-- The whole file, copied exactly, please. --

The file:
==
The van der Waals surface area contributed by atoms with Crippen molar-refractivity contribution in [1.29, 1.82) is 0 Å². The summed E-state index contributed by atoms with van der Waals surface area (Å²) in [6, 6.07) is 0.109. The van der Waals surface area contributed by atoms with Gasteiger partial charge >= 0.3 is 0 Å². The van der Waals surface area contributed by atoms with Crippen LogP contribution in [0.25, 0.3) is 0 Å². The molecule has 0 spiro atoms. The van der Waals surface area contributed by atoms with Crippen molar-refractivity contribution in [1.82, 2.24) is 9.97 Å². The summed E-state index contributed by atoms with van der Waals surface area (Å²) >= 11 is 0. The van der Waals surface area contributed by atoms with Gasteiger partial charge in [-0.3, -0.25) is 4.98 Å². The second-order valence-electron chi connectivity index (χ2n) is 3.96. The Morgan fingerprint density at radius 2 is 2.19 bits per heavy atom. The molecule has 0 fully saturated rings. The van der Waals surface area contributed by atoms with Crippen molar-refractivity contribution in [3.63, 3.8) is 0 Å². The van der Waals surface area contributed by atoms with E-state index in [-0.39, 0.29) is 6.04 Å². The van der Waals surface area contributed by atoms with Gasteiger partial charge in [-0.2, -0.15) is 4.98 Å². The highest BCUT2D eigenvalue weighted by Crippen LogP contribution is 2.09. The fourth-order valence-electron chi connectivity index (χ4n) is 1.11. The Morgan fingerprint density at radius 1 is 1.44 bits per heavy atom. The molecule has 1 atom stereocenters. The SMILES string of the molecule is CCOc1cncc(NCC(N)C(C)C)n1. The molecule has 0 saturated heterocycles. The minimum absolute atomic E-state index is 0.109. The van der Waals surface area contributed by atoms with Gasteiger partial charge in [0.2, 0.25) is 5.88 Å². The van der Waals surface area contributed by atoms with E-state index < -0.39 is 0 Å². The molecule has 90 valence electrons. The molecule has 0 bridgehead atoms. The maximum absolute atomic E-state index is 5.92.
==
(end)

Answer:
The van der Waals surface area contributed by atoms with Crippen molar-refractivity contribution in [1.29, 1.82) is 0 Å². The summed E-state index contributed by atoms with van der Waals surface area (Å²) in [6, 6.07) is 0.109. The van der Waals surface area contributed by atoms with Gasteiger partial charge >= 0.3 is 0 Å². The van der Waals surface area contributed by atoms with Crippen LogP contribution in [0.25, 0.3) is 0 Å². The molecule has 0 spiro atoms. The van der Waals surface area contributed by atoms with Crippen molar-refractivity contribution in [1.82, 2.24) is 9.97 Å². The summed E-state index contributed by atoms with van der Waals surface area (Å²) >= 11 is 0. The van der Waals surface area contributed by atoms with Gasteiger partial charge in [-0.3, -0.25) is 4.98 Å². The second-order valence-electron chi connectivity index (χ2n) is 3.96. The Morgan fingerprint density at radius 2 is 2.19 bits per heavy atom. The molecule has 0 fully saturated rings. The van der Waals surface area contributed by atoms with Crippen molar-refractivity contribution in [3.63, 3.8) is 0 Å². The van der Waals surface area contributed by atoms with E-state index in [-0.39, 0.29) is 6.04 Å². The van der Waals surface area contributed by atoms with Gasteiger partial charge in [-0.2, -0.15) is 4.98 Å². The highest BCUT2D eigenvalue weighted by Crippen LogP contribution is 2.09. The fourth-order valence-electron chi connectivity index (χ4n) is 1.11. The Morgan fingerprint density at radius 1 is 1.44 bits per heavy atom. The molecule has 1 atom stereocenters. The SMILES string of the molecule is CCOc1cncc(NCC(N)C(C)C)n1. The molecule has 0 saturated heterocycles. The minimum absolute atomic E-state index is 0.109. The van der Waals surface area contributed by atoms with Gasteiger partial charge in [0.2, 0.25) is 5.88 Å². The van der Waals surface area contributed by atoms with E-state index < -0.39 is 0 Å². The molecule has 90 valence electrons. The molecule has 0 bridgehead atoms. The maximum absolute atomic E-state index is 5.92.